3. Defendants 1 to 3 filed a written statement contending that the 1st defendant had not executed any assignment deed in favour of the plaintiff. She was laid up with Asthma. She came to know about the document only when the police came and told her that she has executed a sale deed. The signature in the document is not that of the 1st defendant: She has not gone to the registry Office to execute the sale deed. She is in possession of the property and she obtained electric connection and was paying basic tax and house tax. She has also taken a loan from the Co-operative Bank and purchased a motor pump set. The consideration shown in the sale deed is inadequate. The defendants have no other house and there was no possibility of selling the property to the plaintiff. They have not demolished any cattle shed as alleged by the plaintiff. Some trees were cut for the purpose of fire wood and they have not cut any valuable trees as alleged in the plaint.
4. The main question considered in the suit was whether Ext. Al was executed by the 1st defendant. In support of the plaintiff's case she was examined as PW. 1 PW. 2 is the sub-registrar who registered Ext. A1. PW. 3 is an attesting witness. Since execution of Ext. Al document was denied, the thumb impression of the 1st defendant was taken and sent for expert opinion for comparison with her admitted thumb impression.
5. The Finger Print Expert gave opinion which is marked as Ext. C4 stating that the finger print seen in Ext. Al is that of the 1st defendant. Though objection was filed to the report of the finger print expert, the expert was not summoned for the purpose of cross-examination. PW. 3 who is the attesting witness stated that he had not seen Parukutty Amma signing Ext. A1. According to the plaintiff, he was telling a lie. The trial court found that though his evidence will not help to prove Ext. Al, it will not help the defendants in establishing that the document was not executed by her,
6. Though 1st defendant was examined on Commission and since she refused to sign in the deposition, her evidence was not taken into account by the trial court. The trial court after analysing the entire evidence found that Ext. Al was executed by the 1st defendant. On the basis of Ext. A5 series of revenue receipts and Ext. A6 series of building tax receipts produced by the plaintiff in her name and Ext. A3 certificate issued by the Vaniyamkulam Panchayat, it was found that the plaintiff was exercising acts of possession over the plaint schedule properties on the date of filing of the suit.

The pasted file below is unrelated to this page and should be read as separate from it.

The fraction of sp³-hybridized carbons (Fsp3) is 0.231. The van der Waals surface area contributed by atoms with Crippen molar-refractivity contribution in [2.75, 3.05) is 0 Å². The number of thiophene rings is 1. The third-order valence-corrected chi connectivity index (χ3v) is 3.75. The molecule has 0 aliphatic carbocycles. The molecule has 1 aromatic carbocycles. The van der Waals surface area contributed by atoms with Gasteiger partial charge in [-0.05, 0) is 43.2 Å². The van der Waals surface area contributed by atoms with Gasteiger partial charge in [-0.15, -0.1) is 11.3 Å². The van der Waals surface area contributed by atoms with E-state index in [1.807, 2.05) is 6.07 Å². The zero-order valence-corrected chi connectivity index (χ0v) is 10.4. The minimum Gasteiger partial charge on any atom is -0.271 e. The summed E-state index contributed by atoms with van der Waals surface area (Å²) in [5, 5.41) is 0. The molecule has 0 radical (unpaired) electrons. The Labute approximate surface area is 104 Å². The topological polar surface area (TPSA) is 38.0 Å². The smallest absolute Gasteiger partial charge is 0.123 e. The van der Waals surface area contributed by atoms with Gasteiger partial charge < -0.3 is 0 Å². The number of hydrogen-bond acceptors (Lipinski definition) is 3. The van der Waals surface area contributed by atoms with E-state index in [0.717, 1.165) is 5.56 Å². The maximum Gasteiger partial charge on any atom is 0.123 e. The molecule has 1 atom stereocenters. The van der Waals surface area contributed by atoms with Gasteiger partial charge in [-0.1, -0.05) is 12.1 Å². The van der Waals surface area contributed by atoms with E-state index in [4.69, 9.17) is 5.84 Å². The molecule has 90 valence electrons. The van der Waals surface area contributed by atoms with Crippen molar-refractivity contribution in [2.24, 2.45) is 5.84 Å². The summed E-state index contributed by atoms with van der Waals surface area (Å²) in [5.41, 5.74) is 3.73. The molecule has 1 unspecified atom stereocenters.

7. The trial court also found, on the basis of the Commissioner's report, that some tress were cut from the properties. A decree for damages amounting to Rs. 6,850/- including the value of the cattle shed demolished were granted by the trial court.
8. The appellate court confirmed the judgment and decree of the trial court. It was noticed that the 1st defendant even refused to give her thumb impression for the purpose of comparison. The thumb impression was subsequently taken by the Inspector, SDF Bureau, CBCID, Palakkad.
9. In this appeal, it is contended that there is no evidence to prove that Ext. A1 was executed and signed by the 1st defendant. The identifying witness has stated that he has not seen the 1st defendant putting her signature in Ext. A1. The sub-registrar has also stated that he did not know the executant of Ext. A1 personally. It is argued that when there is serious objection filed against the opinion of the Finger Print Expert, the court is bound to look into the objection and decide whether the opinion of the expert is correct or not. It is also argued that there are contradictions between the evidence of PW. 1 and PW. 2. It is also argued that the document was registered after 20 days of the date of execution and no consideration was paid on the date of execution of the document. It is contended that without examining the expert, the report should not have been accepted in evidence.
10. In an attempt to upset the concurrent findings by the courts below, Shri. K.T. Sankaran, the learned counsel for the appellant, submitted that the opinion of the expert without corroboration is not conclusive of the genuineness of the thumb impression by the 1st defendant. He also argued that the court has to examine the report with the help of the photographs of the thumb impression and find out whether the report is acceptable or not.